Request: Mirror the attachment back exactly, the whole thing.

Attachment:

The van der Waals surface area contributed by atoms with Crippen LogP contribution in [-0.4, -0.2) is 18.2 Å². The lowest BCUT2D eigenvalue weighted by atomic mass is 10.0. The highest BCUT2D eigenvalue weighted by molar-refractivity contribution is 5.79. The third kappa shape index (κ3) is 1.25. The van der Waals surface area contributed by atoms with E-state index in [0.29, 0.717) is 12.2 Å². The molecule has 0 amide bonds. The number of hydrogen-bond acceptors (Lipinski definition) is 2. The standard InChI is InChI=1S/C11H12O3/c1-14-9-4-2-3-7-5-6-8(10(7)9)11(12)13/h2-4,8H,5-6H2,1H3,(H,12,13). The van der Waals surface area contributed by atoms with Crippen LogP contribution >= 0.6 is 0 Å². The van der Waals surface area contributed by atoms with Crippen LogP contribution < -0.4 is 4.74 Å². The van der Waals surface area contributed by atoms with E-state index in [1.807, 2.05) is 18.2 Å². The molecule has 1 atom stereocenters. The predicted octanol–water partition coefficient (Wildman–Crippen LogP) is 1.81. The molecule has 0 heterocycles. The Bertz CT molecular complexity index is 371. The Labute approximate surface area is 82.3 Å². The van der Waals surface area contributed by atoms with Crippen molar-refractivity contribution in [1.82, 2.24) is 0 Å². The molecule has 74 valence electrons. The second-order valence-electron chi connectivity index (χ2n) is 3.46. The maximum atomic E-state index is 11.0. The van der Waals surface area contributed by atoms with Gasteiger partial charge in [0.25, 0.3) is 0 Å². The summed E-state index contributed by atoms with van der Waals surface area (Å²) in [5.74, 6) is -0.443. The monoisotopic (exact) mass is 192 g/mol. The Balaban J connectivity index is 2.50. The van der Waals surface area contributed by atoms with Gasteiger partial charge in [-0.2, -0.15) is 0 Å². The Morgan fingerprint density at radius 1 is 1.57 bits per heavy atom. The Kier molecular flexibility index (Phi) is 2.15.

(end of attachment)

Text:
The van der Waals surface area contributed by atoms with Crippen LogP contribution in [-0.4, -0.2) is 18.2 Å². The lowest BCUT2D eigenvalue weighted by atomic mass is 10.0. The highest BCUT2D eigenvalue weighted by molar-refractivity contribution is 5.79. The third kappa shape index (κ3) is 1.25. The van der Waals surface area contributed by atoms with E-state index in [0.29, 0.717) is 12.2 Å². The molecule has 0 amide bonds. The number of hydrogen-bond acceptors (Lipinski definition) is 2. The standard InChI is InChI=1S/C11H12O3/c1-14-9-4-2-3-7-5-6-8(10(7)9)11(12)13/h2-4,8H,5-6H2,1H3,(H,12,13). The van der Waals surface area contributed by atoms with Crippen LogP contribution >= 0.6 is 0 Å². The van der Waals surface area contributed by atoms with Crippen LogP contribution < -0.4 is 4.74 Å². The van der Waals surface area contributed by atoms with E-state index in [1.807, 2.05) is 18.2 Å². The molecule has 1 atom stereocenters. The predicted octanol–water partition coefficient (Wildman–Crippen LogP) is 1.81. The molecule has 0 heterocycles. The Bertz CT molecular complexity index is 371. The Labute approximate surface area is 82.3 Å². The van der Waals surface area contributed by atoms with Crippen molar-refractivity contribution in [1.82, 2.24) is 0 Å². The molecule has 74 valence electrons. The second-order valence-electron chi connectivity index (χ2n) is 3.46. The maximum atomic E-state index is 11.0. The van der Waals surface area contributed by atoms with Gasteiger partial charge in [0.25, 0.3) is 0 Å². The summed E-state index contributed by atoms with van der Waals surface area (Å²) in [5.74, 6) is -0.443. The monoisotopic (exact) mass is 192 g/mol. The Balaban J connectivity index is 2.50. The van der Waals surface area contributed by atoms with Gasteiger partial charge in [-0.2, -0.15) is 0 Å². The Morgan fingerprint density at radius 1 is 1.57 bits per heavy atom. The Kier molecular flexibility index (Phi) is 2.15.